We’ve been watching synthetic biology closely since Drew Endy keynoted on open source biology at OSCON back in 2005 (audio here). You might have caught Quinn Norton‘s series of posts on Drew and his work (parts 1, 2, 3, 4, and 5). It’s definitely hitting the mainstream, with the New York Times last month talking about synthetic bio and the J. Craig Venter institute’s work in assembling a new genome from scratch for a relatively simple (only half a million base pairs) bacterium. You can read more about the research on Discovery.com’s blog, the Institute’s press release about it, and the Science magazine paper.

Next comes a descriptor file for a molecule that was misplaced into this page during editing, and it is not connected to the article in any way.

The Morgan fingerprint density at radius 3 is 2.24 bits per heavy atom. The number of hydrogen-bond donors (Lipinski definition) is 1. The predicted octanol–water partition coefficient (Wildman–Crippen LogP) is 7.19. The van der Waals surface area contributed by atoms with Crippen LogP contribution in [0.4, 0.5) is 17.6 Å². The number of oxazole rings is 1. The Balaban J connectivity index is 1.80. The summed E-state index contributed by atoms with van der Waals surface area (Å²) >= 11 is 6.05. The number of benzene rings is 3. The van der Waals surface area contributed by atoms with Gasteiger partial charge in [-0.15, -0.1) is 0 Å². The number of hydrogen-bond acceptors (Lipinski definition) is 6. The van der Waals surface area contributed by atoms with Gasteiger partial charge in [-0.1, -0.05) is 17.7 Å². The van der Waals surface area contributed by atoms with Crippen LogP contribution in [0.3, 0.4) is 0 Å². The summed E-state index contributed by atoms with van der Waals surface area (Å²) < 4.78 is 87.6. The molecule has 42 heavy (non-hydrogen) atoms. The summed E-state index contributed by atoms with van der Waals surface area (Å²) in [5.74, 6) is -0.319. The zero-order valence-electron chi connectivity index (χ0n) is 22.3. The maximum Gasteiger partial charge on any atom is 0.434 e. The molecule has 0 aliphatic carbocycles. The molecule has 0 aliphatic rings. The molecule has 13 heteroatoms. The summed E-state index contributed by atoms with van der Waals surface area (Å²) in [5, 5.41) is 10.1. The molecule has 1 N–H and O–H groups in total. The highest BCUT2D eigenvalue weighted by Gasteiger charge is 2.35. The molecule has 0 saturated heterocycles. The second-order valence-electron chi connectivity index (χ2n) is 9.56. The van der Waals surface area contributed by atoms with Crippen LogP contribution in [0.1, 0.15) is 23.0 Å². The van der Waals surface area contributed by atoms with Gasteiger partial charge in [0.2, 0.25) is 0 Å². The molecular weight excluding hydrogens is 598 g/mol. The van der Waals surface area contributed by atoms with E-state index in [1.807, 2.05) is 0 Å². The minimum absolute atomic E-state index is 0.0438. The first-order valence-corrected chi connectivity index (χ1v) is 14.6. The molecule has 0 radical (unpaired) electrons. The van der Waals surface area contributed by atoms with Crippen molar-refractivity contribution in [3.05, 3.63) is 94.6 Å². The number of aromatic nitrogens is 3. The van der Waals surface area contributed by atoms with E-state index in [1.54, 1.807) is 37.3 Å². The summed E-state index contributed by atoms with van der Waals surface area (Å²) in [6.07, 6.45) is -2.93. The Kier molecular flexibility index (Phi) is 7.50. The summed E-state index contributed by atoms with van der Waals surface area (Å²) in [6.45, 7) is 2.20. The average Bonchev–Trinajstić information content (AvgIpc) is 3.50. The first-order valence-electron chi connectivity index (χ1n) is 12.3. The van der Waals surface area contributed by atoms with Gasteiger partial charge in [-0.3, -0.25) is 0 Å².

The same forces that make synthetic biology possible also drive personal genomics (those forces are the lowered costs of materials and equipment so technology can trickle down from basic “wtf is this” research down to “ok, now let’s do something cool” work). Personal genomics is using your DNA to learn about an individual’s makeup and behaviour, e.g. 23 and Me. The two come together at ETech, where we have Pauline Ng from the J. Craig Venter Institute, who worked on the synthetic genome, talking about the benefits and risks of personal genomics. I’m looking forward to this one, not least because I figure that someone who has “played god” and constructed a synthetic genome probably has some good insights into dangers.